Health workers advocating for zero-tolerance policies for abuse of those on front lines

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Recent reports show health-care workers across the country are facing more and more harassment and even violence on the job as we move toward the two-year mark of the COVID-19 pandemic.

Now, medical groups are calling for zero tolerance of any kind of abuse for frontline workers.

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Emergency room physician and head of the Calgary Emergency Medicine Department Dr. Eddy Lang says workplace violence is becoming a big issue for emergency care providers.

“This can take so many different forms.

“It could be family members who become maybe very frustrated and very upset and express that towards health-care providers. It could be patients who have emotional distress, or are very angry for a variety of reasons and have become — perhaps as a result of underlying mental psychiatric illness or substance-use problems — have now become unsafe to themselves and those around them.

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“We have a patient who — whether they’re aware of it or not — can punch, grab, sink their nails into someone’s forearm and become very aggressive towards our staff,” Lang said.

“It really only takes one aggressive incident for people to feel fearful, (take) extended sick leave and even resignation.”

He says mental health has declined and substance abuse has increased over the course of the pandemic, leading to verbal and sometimes even physical outbursts.

“We know that alcohol consumption has increased. So we have the mental health strains on the population because of the isolation that has occurred.

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“Initially, we saw a lot of despondency from people losing their jobs, and we saw a really dangerous and very tragic uptick in the opioid crisis.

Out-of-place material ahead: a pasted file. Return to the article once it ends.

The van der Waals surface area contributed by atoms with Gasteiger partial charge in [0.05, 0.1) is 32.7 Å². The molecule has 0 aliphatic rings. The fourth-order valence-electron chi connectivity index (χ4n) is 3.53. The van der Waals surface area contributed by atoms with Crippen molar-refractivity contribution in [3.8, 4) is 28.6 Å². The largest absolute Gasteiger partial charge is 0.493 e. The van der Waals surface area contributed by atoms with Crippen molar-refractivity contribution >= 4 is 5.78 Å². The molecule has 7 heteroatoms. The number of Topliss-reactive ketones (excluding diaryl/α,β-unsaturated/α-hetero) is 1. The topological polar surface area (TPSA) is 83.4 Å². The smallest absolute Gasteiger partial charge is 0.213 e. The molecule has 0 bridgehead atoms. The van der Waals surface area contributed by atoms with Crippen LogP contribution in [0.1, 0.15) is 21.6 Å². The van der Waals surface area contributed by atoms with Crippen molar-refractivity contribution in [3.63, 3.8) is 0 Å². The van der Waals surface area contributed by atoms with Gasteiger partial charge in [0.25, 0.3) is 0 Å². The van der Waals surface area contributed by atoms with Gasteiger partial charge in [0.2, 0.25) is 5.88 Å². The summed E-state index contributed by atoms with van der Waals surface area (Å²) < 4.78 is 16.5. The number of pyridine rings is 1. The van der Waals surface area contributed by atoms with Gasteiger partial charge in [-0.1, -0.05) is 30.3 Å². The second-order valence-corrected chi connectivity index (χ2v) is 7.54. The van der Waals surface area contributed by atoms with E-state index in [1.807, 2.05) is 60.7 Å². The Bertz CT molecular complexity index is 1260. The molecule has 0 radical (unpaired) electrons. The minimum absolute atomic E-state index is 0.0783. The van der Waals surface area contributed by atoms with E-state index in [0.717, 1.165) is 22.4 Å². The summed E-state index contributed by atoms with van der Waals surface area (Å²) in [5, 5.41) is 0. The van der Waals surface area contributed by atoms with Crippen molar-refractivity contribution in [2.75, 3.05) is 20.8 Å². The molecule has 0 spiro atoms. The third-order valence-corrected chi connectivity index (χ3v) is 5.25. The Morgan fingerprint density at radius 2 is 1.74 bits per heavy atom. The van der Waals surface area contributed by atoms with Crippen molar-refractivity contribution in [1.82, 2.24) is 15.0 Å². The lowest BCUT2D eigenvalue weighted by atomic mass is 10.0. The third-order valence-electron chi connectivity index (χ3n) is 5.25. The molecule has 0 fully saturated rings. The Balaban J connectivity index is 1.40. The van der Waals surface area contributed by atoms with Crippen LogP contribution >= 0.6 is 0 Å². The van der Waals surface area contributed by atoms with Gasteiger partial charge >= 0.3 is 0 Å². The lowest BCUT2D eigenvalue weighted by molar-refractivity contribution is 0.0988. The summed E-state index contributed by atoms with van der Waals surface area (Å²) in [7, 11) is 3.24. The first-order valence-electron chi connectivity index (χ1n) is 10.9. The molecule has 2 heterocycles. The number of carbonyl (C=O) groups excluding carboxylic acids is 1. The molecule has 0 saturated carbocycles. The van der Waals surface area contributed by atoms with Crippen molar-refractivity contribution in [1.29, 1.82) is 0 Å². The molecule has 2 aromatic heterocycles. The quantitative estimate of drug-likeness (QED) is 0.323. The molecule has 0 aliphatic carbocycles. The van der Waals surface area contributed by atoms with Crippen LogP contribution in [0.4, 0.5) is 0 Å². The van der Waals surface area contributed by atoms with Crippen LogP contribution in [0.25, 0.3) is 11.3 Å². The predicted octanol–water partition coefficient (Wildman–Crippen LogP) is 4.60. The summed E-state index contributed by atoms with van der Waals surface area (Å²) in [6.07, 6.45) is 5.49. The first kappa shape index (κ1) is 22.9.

“So all of those things was kind of like the perfect storm coming together with people increasingly presenting to the emergency department in unsafe and agitated states.”

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“We’re advocating for very clear expressions of non-tolerance of violence and any kind of abuse in the emergency department, no matter where it’s coming from or who’s responsible for it. And we need the resources and the training to address it.”


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Alberta Union of Provincial Employees (AUPE) vice president Bonnie Gostola says people are tired, angry, “pandemicked out” and they’re taking it out on their members.

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“It really doesn’t matter which side of the argument you’re on, whether you’re vaccinated or not, people are tired and I think we’re kind of at our wit’s end as a society,” she said in an interview Thursday.

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“We’ve been dealing with this pandemic for so long.

“We’ve had incidents in facilities across Alberta where the public is taking out their anger on the people that are actually there to help them and it’s becoming an unacceptable place for us to be.”

She said they’ve had members come forward with stories of being berated and verbally abused. There haven’t been any physical incidents yet, but Gostola is worried things will escalate.


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She said there needs to be a fundamental change in culture.

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“We are really working on changing the culture of how the employers respond when they’ve had incidences occur to members and, you know, instead of the mentality of: ‘Well, what did you do wrong to incite a violent act?’ Whether it be verbal or physical, it’s like: ‘How can we help you?’”

The AUPE wants to see this shift in mindset reflected in future bargaining agreements.

“It’s really about employers recognizing that these incidents are occurring, it’s giving the victim of these violent, because … they take many forms … the ability to say that they’re actually believed, that this is happening, that they have the time to, you know, report it and be given the tools to help them address it.”


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© 2021 Global News, a division of Corus Entertainment Inc.





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